(This essay originally appeared on the For the Lost blog.)

In 1983, Sally Abrahams published the book Children in the Crossfire - the Tragedy of Parental Kidnapping. It is unfortunately still one of the only comprehensive books on the subject. I wrote a brief review of it, which I will post below.
This book was written in 1983, but much of the information in it is still useable. It was the first nonfiction work to examine the problem of parental kidnapping, and it remains one of the few today. Abrahms tells the stories of families and their missing children, their searches and the lingering effects afterward. Those stories are simliar enough to many told today, and in a way that is the most heartbreaking part. Some of the advice is outdated, but most is still applicable. If you are in a family abduction situation today, or just want an overview of the problem, this is still the best book on the subject.
What I did not address in the review is the fact that many things have changed that the book addresses. What are those, and how many things are still the same?

The most obvious and pronounced difference is the reaction of law enforcement to family abduction cases. In 1983, a parent still had to do all the leg work to find a missing child. When the police did take a report (many did not as it was viewed as a family matter and not a crime) that was often it. Now law enforcement takes reports and enters them into the National Crime Information Center database right away. Parental abduction is a felony in almost all states, and kidnapping warrants are issued as soon as possible. The book also mentions at the time FBI Unlawful Flight to Avoid Prosecution warrants were nearly impossible to obtain for this crime. Now not only are they regularly issued, but the FBI web page has one section strictly devoted to featured abductors.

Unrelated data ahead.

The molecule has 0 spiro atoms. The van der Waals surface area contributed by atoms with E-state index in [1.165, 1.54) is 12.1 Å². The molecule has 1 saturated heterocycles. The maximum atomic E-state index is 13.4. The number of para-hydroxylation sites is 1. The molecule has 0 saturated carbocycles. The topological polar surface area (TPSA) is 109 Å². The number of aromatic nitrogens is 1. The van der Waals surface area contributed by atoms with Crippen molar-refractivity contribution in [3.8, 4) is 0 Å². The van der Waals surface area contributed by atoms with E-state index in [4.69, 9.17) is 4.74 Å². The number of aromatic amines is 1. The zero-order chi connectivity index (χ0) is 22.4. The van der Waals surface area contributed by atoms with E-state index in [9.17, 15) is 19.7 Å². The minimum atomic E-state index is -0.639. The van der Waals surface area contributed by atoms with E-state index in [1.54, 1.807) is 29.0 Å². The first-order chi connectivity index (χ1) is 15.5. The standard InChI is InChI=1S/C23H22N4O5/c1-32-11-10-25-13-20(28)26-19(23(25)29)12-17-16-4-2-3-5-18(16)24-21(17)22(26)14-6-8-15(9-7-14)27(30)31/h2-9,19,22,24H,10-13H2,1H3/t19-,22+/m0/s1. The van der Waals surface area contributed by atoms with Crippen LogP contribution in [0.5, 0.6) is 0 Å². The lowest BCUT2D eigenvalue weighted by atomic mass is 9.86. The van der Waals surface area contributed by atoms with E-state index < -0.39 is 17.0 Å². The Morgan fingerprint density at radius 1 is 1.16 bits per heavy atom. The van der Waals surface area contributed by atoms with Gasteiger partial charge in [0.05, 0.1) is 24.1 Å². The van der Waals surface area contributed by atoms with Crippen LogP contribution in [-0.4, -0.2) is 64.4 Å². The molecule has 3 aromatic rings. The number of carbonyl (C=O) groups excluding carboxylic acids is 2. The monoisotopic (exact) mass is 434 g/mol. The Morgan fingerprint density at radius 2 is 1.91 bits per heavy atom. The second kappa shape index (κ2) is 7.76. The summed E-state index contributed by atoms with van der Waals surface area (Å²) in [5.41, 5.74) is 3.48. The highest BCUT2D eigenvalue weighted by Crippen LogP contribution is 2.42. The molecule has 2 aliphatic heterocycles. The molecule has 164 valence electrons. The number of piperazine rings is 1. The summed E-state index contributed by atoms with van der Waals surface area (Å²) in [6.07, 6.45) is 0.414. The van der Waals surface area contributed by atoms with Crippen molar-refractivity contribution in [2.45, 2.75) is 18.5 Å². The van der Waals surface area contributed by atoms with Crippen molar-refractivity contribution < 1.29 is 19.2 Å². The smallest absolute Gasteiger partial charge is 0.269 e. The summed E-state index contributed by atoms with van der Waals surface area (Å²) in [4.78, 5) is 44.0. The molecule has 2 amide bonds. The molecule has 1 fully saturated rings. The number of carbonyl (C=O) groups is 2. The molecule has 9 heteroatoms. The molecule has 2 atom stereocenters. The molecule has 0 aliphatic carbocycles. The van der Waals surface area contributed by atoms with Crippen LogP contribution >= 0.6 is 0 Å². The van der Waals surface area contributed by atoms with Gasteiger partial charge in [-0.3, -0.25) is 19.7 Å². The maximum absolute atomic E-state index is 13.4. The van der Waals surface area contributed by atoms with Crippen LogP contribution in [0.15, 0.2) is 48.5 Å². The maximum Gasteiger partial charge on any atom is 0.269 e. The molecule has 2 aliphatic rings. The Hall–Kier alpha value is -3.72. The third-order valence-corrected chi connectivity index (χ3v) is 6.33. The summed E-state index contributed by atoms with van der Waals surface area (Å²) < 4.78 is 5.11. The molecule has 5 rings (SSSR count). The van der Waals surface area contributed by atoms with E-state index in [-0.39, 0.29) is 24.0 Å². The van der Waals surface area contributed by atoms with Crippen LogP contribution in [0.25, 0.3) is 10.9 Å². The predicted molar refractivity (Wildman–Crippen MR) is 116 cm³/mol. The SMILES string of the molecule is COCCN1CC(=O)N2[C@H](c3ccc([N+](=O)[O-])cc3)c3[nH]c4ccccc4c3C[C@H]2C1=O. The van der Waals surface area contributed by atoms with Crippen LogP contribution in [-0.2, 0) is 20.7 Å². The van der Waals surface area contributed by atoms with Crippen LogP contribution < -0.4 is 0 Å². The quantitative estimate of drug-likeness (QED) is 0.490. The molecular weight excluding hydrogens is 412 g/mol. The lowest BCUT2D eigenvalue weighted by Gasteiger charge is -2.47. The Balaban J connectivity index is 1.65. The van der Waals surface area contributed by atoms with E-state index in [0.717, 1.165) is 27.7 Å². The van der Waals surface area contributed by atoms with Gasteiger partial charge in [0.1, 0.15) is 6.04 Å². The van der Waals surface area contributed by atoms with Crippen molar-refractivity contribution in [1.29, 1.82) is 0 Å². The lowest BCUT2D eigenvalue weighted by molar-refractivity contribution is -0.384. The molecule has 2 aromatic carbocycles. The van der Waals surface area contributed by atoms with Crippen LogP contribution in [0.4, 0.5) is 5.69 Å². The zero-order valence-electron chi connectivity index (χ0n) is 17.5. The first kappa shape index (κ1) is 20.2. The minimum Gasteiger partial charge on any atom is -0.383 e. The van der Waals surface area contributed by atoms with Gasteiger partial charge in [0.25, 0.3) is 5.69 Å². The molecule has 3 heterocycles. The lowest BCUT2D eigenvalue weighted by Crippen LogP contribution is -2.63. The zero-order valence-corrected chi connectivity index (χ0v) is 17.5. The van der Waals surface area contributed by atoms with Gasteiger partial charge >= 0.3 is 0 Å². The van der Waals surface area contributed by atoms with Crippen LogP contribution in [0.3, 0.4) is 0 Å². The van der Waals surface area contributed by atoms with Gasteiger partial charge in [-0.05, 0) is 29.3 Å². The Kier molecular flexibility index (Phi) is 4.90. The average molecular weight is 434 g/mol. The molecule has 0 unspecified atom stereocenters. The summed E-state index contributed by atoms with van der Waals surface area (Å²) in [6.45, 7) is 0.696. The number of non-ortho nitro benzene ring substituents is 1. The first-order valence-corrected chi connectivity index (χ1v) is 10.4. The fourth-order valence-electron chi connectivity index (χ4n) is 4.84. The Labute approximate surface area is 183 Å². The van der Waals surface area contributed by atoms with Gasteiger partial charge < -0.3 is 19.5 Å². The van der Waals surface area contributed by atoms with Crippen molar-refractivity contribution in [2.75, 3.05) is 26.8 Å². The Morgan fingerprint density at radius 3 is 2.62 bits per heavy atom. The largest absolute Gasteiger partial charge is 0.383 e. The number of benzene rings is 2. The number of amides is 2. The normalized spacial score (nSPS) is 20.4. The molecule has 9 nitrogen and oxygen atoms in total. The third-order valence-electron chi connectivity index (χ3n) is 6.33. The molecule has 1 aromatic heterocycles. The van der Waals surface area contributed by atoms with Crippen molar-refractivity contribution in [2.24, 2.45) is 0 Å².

The second change is in technology. Age-progression software has helped recover children missing for long periods of time. The Internet provides a quick resource for anyone who thinks that a child they know may have been abducted. Many stories now say that a person thought the situation was odd, went online and looked up missing children, and found said child. In the past, even if someone was suspicious there was no way to check if they were missing, which could lead to a successful recovery. The Amber Alert system that is activated for missing children who are believed to be in danger is another new advance that helps to recover children. The NCMEC had not been formed at the time of this book, and is now the resource for most or all of the technologies above.

Unfortunately, many things she addresses are still the same. International abduction is still a situation where children are rarely recovered. Most countries will not deport a citizen in an abduction case, and the Hague Treaty is often invoked but rarely put into effect. A father in the book states that short of actually chaining your kid to you, you can't prevent this, and this is still sadly the case. The motviations of the abductors are still the same, giving all sorts of reasons why their abduction was justified when in reality it is anything but. And the attitudes of others are often still that it can't be that bad if the kid is with a parent. Despite the recognition of parental abduction as child abuse, and legislation passed thereof, most people who are not in law enforcement refuse to see it as a problem. This is one reason why a new book on the subject is needed; Abrahms covers the problem well even for today, but much of it is out of date and the book itself is no longer in print. Hopefully someone will fill that need someday.

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